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Brady not at Thursday practice; Sep. 4 notes

A lot things that Tom Brady does make news. Some significant, some not. Sometimes, even when he doesn't do something, it's considered newsworthy.

Such was the case Thursday, when he wasn't on the field for the very brief portion of practice – just the stretching period – that media were allowed to observe. Normally, when a player isn't seen during stretching, he doesn't appear at all in practice, though there have been exceptions.

Thursday, however, it seemed Brady didn't take part, and it was unclear why. He wasn't listed on the Wednesday injury report. Plus, judging by the state of his locker after practice, though, it looked like he was in the building, at least for part of the day.

"Practice is practice. I've been here 5 years," co-captain Devin McCourty said matter-of-factly later in the locker room. "Not the first time he hasn't been out there. Practice goes on even without Tom."

Of course, missing one practice doesn't necessarily mean his status for Sunday's season opener is in question. You may recall Brady missed a practice in the week leading up to the AFC Championship Game this past January and still played that Sunday.

A silver lining to Brady's absence? Rookie QB Jimmy Garoppolo would have gotten all the first-team snaps – invaluable experience at this stage of his career.

Roster changes… again

It's not uncommon for NFL teams to tinker with their rosters several times during Week 1, and New England is no exception.

Late Wednesday, the club released three players: rookie D-linemen Bruce Gaston and Kelcy Quarles, as well as long snapper Charley Hughlett, who was on the practice squad. All three spots were filled Thursday when the Patriots re-signed LS Danny Aiken and LB Chris White to the 53-man roster and re-signed QB McLeod Bethel-Thompson to the practice squad. Bethel-Thompson was likely brought back to serve as scout team QB in place of Garoppolo.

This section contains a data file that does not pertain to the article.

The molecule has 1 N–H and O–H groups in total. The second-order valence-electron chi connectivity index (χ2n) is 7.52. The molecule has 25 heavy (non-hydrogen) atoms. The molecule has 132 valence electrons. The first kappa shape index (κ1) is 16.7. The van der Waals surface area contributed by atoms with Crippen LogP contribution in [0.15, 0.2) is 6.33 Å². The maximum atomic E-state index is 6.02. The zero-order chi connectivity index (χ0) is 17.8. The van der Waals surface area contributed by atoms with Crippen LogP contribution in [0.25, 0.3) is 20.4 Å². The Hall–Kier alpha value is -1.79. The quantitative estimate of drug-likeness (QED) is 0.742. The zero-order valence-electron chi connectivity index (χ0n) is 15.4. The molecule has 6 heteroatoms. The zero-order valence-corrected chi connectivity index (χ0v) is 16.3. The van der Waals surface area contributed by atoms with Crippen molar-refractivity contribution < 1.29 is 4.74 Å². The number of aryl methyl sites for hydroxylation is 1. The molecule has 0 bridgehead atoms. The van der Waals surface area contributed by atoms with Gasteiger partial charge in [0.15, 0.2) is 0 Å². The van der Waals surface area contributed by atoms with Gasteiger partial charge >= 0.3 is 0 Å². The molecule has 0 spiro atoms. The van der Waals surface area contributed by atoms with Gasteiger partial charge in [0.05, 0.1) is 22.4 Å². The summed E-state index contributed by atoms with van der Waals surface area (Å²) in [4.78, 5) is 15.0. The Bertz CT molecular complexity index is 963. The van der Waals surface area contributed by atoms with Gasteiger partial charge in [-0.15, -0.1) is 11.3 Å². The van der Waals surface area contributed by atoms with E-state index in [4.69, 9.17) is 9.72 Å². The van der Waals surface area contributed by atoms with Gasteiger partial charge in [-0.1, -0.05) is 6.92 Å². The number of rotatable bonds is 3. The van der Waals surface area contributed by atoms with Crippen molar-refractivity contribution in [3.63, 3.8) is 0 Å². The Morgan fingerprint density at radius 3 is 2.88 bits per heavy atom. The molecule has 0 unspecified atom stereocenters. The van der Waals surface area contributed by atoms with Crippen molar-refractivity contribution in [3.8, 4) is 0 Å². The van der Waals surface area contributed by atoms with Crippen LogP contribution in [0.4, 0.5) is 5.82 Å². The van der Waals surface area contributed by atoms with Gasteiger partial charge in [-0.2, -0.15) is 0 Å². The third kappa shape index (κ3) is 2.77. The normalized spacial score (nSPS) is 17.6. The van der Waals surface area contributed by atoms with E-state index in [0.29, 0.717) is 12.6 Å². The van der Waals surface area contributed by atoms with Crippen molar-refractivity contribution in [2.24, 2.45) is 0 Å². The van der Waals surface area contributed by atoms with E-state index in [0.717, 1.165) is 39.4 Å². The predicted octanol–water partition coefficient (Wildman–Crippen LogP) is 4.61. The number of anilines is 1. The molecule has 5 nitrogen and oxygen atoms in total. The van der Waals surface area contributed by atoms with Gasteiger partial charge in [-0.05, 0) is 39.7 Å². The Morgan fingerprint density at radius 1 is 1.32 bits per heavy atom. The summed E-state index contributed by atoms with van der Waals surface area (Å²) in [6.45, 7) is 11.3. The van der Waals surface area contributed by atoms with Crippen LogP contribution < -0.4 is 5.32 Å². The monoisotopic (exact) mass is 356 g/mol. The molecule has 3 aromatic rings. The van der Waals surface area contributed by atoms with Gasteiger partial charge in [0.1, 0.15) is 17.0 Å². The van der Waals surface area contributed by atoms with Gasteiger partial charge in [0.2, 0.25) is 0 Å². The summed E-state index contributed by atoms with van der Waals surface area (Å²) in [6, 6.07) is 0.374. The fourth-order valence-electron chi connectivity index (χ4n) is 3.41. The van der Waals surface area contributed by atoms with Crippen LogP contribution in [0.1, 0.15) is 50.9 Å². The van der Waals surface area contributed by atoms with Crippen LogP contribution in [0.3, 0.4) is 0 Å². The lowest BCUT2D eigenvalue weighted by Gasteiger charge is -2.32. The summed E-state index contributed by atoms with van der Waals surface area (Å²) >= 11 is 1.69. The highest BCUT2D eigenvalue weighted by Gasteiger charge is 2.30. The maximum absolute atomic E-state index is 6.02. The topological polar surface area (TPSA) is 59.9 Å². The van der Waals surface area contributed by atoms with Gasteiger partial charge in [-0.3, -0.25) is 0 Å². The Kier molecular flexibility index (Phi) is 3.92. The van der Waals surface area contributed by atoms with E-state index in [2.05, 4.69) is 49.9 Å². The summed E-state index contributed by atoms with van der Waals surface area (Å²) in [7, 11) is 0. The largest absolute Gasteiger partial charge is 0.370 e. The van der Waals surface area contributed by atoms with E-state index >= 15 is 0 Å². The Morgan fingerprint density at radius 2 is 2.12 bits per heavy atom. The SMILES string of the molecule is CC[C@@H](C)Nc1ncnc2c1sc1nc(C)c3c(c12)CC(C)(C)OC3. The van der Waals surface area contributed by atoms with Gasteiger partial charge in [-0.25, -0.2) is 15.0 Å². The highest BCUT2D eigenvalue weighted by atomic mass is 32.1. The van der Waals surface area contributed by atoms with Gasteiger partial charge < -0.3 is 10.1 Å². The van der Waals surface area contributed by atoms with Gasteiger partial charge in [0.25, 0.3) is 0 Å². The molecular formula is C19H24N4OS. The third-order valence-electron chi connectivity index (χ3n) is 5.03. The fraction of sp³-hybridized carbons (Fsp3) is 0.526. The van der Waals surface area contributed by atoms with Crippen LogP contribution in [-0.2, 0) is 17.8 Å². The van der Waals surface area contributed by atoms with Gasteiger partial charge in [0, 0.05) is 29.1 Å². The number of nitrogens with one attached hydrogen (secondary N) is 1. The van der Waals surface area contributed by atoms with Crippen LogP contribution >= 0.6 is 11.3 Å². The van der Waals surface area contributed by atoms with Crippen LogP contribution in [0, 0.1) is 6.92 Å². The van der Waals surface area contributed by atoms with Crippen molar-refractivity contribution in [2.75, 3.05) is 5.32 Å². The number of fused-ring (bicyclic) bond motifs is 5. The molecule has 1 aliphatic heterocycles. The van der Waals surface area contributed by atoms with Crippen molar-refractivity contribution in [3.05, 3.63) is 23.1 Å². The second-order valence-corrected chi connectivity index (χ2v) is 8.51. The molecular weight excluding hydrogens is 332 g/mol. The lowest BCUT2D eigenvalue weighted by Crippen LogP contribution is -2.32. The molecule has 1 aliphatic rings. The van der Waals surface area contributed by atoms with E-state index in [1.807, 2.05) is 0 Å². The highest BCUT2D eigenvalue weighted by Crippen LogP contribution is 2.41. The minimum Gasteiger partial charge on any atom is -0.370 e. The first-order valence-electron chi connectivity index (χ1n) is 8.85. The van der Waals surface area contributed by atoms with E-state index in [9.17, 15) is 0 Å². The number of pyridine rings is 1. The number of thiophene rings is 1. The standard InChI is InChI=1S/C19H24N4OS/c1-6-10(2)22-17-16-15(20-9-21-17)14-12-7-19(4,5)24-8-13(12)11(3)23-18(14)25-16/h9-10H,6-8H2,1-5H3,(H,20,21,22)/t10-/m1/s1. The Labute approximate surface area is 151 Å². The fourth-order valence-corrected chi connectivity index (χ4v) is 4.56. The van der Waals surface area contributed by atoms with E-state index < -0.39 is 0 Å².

Aiken, a surprise victim of last weekend's final cuts, went to Denver earlier this week for a workout, but left without a contract. That made his available for New England to bring back after the second failed Hughlett experiment this calendar year.

The quick turnaround on Aiken led reporters to ask if he had an inkling that he might be back in Foxborough.

"It's not my decision. That was up to [the front office]," he replied. "It's a pleasure to be back. Now, it's all focusing on Miami and taking it day by day."

Season starts tonight

Green Bay visits Seattle Thursday for the first game of the regular season. And after a flag-filled preseason, many NFL observers are wondering how the referee and his crew will call the first meaningful game of the new season.

Illegal contact by the secondary on passing plays has been a point of particular emphasis this summer from officiating crews.

"The rules are the rules," cornerback Darrelle Revis stated flatly. "You've got to stick to the rules. That's how we see it as a defense as a whole."

"I'm just anxious to watch football again," added McCourty. "I watched a couple preseason games, but to see a real regular season game, I'm anxious about that. It'll be interesting to see how it's called, how the game goes, just because of all the attention that the flags have gotten in preseason. I'm sure it'll be a good football game and they'll let the guys go out there and play.

"I'm excited to get out there and play [on Sunday in Miami]. It should be fun."

"I'm very excited," echoed Revis. "Miami always plays fast. The weather plays a part as well."

This week has been the hottest of the summer here in New England, which has been good preparation for what the Patriots will face in South Florida this weekend.

"I think that helps a lot," declared McCourty. "It takes away a little bit of the shock factor when we first walk out there. We know being down in Miami is going to be a little hotter than up here. But it's better than being up here when it's not hot and then going down there – that first time we walk out there it's like getting hit with a heat wave."

McCourty insisted he's much rather play in those kinds of conditions.

"Yeah, it's just easier. The cold – no one wants to be out there in the cold," he laughed.

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